You're not likely to associate the word positive with a segment generating a $1.96 billion operating loss, but it is the way that Walt Disney (DIS -0.30%) is ultimately summing up the performance of its parks, experience, and products subsidiary in its latest quarter

Disney mentioned its iconic theme parks cranking out a "net positive contribution" or "positive net contribution" seven times in Monday afternoon's earnings call. The bar for success may seem pretty low these days if we're celebrating a segment's 85% year-over-year plunge in revenue and a nearly $2 billion crater where an operating profit historically rests. However, there's a method to the mouse's madness of math-ness. Let's break it all down.

Mickey Mouse in a regal prince costume in front of the Disney World Magic Kingdom castle.

Image source: Walt Disney.

A loss is just a number

Success is relative, and when Disney points out that its theme parks business is running at a net positive contribution it means that revenue is exceeding the variable costs. This is good news, even if it means that we're still looking at a lot of red ink. 

Closing down a theme park doesn't mean that it's not losing money. There are plenty of costs -- both out-of-pocket and accounting -- that go into sitting on a shuttered attraction. All Disney is saying with those three simple words is that it's losing less money than it would if it weren't open at all. Rival Comcast (CMCSA -0.44%) also offered similar guidance for its Universal Studios theme parks in its earnings call a week earlier. 

Disney and Comcast aren't going to be profitable with their theme parks anytime soon, but staying open right now is better than the alternative. If you can get enough people to show up to cover your variable overhead -- during a pandemic and a recession with the global tourism market on ice -- you're going to unlock your turnstiles.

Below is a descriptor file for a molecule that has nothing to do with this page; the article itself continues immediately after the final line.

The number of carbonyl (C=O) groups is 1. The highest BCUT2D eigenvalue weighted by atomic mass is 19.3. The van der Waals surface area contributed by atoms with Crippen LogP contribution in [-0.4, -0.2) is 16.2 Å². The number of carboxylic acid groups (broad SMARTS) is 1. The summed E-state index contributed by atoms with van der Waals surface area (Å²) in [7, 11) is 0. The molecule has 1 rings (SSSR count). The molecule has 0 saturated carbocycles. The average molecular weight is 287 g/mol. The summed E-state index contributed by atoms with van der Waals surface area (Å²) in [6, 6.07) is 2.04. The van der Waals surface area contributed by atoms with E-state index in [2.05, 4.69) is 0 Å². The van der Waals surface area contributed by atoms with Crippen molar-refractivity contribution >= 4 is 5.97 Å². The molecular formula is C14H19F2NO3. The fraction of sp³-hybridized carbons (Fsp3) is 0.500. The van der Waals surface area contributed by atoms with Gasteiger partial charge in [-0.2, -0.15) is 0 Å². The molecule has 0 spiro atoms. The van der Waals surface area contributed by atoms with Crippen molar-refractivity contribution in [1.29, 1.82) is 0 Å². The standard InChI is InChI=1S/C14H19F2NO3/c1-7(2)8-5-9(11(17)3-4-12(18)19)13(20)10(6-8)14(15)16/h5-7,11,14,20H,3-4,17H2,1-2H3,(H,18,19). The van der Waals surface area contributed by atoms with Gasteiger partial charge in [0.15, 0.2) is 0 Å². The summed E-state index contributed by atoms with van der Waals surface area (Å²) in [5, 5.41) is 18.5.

We'll find out what this all means three months from now when we start seeing the reports of the parks in operation. The $1.96 billion operating deficit at Disney's segment was for a quarter in which most of its theme parks were closed the entire time. It was only Disney-branded parks in Hong Kong and Shanghai -- in which Disney has a minority stake -- that opened in the final couple of weeks of the fiscal third quarter. If the hole shrinks for the current quarter it will be easier to understand Disney's explanation of covering its variable overhead as a relative victory.  

The pressure points between the attraction operators and some of their most active visitors will be resolved over time. Passholders who are frustrated with their standing in the reopening process will either forgive and forget or will be replaced by others when the climate is kinder. For now, Disney, Comcast, and the rest of their peers are just trying to establish some form of normalcy for their guests and employees without breaking the bank.